Unreal Nature

January 18, 2015

That Other Time, That Other Voyage

Filed under: Uncategorized — unrealnature @ 5:44 am

… it seems to take place well before the book begins, but it is such that it also can take place only once, in the future of the work, in the sea that the work will have become …

This is from the essay ‘Encountering the Imaginary’ found in The Book to Come by Maurice Blanchot (1959; 2003):

… Narrative is not the relating of an event but this event itself, the approach of this event, the place where it is called on to unfold, an event still to come, by the magnetic power of which the narrative itself can hope to come true.

That is a very delicate relationship, no doubt a kind of extravagance, but it is the secret law of narrative. Narrative is the movement toward a point — one that is not only unknown, ignored, and foreign, but such that it seems, even before and outside of this movement, to have no kind of reality; yet one that is so imperious that it is from that point alone that the narrative draws its attraction, in such a way that it cannot even “begin” before having reached it; but it is only the narrative and the unforeseeable movement of the narrative that provide the space where the point becomes real, powerful, and alluring.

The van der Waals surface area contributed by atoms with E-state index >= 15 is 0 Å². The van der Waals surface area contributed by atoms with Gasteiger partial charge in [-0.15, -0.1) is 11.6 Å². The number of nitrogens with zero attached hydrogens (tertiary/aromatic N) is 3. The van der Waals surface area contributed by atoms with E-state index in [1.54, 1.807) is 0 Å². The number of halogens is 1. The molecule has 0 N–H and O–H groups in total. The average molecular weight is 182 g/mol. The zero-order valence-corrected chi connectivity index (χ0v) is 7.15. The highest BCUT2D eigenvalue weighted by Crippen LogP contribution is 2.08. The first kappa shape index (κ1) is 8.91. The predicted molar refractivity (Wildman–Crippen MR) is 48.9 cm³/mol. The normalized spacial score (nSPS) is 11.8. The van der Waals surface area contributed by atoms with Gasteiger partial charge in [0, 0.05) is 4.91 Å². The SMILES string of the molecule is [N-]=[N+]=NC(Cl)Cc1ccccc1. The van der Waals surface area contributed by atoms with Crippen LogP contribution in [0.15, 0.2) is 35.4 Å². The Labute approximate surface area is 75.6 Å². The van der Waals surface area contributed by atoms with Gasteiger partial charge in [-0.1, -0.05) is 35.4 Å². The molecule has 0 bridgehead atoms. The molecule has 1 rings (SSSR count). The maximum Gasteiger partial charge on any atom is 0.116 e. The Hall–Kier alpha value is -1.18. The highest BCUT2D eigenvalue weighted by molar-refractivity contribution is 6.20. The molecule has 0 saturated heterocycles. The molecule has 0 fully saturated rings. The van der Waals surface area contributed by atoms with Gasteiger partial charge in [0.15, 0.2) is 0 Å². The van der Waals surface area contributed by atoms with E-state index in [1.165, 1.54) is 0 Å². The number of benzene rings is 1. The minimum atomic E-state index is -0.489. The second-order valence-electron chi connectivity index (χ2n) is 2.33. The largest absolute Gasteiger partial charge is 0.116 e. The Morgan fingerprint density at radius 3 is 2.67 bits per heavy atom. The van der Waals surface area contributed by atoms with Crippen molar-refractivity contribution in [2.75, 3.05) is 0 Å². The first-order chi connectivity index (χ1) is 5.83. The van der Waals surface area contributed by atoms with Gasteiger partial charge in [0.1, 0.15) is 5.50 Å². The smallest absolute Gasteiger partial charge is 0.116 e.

… It is indeed true that it is only in Melville’s book that Ahab encounters Moby Dick, but it is also true that this encounter alone allows Melville to write the book, such an overwhelming, immoderate, and unique encounter that it goes beyond all the levels in which it occurs, all the moments one wants to place it in; it seems to take place well before the book begins, but it is such that it also can take place only once, in the future of the work, in the sea that the work will have become, a limitless ocean.

Between Ahab and the whale there plays out a drama that could be called metaphysical in a vague sense of the word, the same struggle that is played out between the Sirens and Ulysses. Each of these pairs wants to be everything, wants to be the absolute world, which makes coexistence with the other absolute world impossible; and yet each one has no greater desire than this very coexistence, this encounter. To unite in the same space Ahab and the whale, the Sirens and Ulysses — that is the secret wish that makes Ulysses Homer, makes Ahab Melville, and the world that results from this union the greatest, most terrible, and most beautiful of possible worlds, alas a book, nothing but a book.

… the narrative has that other time, that other voyage, which is the passage from the actual song to the imaginary song, the movement that causes the real song, little by little although right away (and this “little by little although right away” is the very time of metamorphosis), to become imaginary, enigmatic song, which is always far away, and which designates this distance as a space to travel, and the place to which it leads as the point where singing can stop being a lure.

… Always still to come, always already past, always present in a beginning so abrupt that it cuts off your breath, and still unfurling as the return and the eternal new beginning …

-Julie

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